December 7, 2014
10:53 am
Loonie
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No, I'm afraid what you have said does not really help from my point of view, Norman.
I understand about the house speculators because I remember when that was a popular activity. I don't recall that I knew anyone who did it, but I do recall that such people were under the impression they could do it as long as they lived in the house for a while - and lots did. It's still the problem of divining intention. Sometimes it's obvious, but not always. At what point does sweat equity become "business"? Naturally, if the house needs fixing, a buyer will likely fix it up, knowing that it will make the house more liveable and pay off in the end. Most people will eventually sell their house and will get more for it than they paid. Is that always a "business" activity? If not, where do you draw the line? I really don't know.

As regards the stock market, there are "value" stocks and "growth" stocks. It seems like you are saying that "growth" stocks are speculative, and thus vulnerable to prosecution if conducted through TFSA. I can't understand this. As I understand it, the well-being of the economy requires that some people invest in "growth" stocks which do not bear dividends. How are these companies supposed to make a go of it if people don't invest in them? That, as I understand it, is how our economy of risk and reward is supposed to work. (Personally, I find this hard to accept. I am risk-averse, and I haven't invested in any of them, but it is my understanding of how it is supposed to work. To me, the whole thing is speculative, be it "value", "dividend-producing" or "growth", as, really, I have no idea how they'll all work out in the end, despite the odds. To my way of thinking, they are all speculative, some moreso than others perhaps.) Further, as far as I know, and I've only spoken to a couple, stock brokers would never be willing to tell you that some of your stocks will be duds. They sell them all with the idea that they will succeed, sooner or later.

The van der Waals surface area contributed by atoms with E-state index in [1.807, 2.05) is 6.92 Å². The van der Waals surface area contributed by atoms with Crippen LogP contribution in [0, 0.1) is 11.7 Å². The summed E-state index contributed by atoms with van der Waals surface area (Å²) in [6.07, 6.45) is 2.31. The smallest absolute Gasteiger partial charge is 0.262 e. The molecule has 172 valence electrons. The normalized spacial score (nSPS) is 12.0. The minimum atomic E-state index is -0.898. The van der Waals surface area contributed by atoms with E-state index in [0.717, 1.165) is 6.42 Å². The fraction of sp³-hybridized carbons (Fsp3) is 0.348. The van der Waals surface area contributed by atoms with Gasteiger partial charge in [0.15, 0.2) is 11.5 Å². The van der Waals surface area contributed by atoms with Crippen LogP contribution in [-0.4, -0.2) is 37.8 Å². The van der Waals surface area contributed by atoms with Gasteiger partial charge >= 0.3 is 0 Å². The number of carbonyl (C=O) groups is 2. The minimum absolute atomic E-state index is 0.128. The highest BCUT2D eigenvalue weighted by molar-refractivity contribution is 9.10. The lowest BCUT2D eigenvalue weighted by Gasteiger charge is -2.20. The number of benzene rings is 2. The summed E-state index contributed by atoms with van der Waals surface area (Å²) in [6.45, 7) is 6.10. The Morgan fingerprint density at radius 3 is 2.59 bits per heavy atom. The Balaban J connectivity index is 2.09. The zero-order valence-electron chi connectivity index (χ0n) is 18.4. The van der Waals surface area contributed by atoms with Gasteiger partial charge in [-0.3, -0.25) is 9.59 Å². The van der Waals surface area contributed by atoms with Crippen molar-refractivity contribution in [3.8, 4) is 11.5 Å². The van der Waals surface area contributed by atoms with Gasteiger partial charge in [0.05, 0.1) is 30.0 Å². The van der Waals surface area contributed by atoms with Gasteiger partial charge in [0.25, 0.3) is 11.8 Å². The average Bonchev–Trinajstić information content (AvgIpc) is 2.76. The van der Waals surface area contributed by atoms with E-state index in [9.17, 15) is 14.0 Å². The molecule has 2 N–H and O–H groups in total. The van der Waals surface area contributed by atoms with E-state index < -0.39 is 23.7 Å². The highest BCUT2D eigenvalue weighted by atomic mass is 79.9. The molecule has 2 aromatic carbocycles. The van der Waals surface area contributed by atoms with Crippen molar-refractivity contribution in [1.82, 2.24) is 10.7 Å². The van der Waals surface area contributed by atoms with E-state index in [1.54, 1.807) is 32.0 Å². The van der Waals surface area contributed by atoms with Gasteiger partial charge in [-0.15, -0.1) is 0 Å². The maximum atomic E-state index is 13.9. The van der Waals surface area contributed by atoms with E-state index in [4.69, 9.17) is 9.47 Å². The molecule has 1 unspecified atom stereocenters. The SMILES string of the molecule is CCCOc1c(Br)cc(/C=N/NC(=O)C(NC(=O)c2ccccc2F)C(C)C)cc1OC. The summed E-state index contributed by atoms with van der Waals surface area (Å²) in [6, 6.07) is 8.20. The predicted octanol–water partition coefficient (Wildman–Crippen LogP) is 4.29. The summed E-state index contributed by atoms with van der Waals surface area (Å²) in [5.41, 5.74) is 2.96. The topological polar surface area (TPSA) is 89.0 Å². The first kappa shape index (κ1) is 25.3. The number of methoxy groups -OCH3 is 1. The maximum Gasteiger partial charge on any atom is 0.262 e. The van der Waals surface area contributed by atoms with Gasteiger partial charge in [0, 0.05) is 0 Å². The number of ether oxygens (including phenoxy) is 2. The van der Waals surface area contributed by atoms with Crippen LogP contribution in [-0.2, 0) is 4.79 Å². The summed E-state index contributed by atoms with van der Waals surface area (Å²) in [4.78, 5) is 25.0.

I understand that there are conventional truths out there that disagree with my perspective. I'm just saying that it's really hard for someone like me to figure out what these people really mean, because my mind doesn't work the same way.

The only option, for someone like me, is to avoid stocks in TFSAs like the plague - which shouldn't be that hard. But I am annoyed that they are making it so difficult to understand and follow.

I don't agree that they couldn't make it clearer. They should just eliminate stocks as a category of TFSA investment, admitting that they are all speculative to some degree or other because, even if it's just 1 in 5 (and it could be more, or even all if you are unlucky), any of them could go belly-up. That, after all, is the reason I don't invest in them. I am not persuaded that it's OK if most of them succeed because they might not. No broker will guarantee anything whatsoever. CRA seems to only want TFSAs to invest in "value" stocks. They seem to want to penalize the "growth" side, or at least leave people confused about whether these will qualify.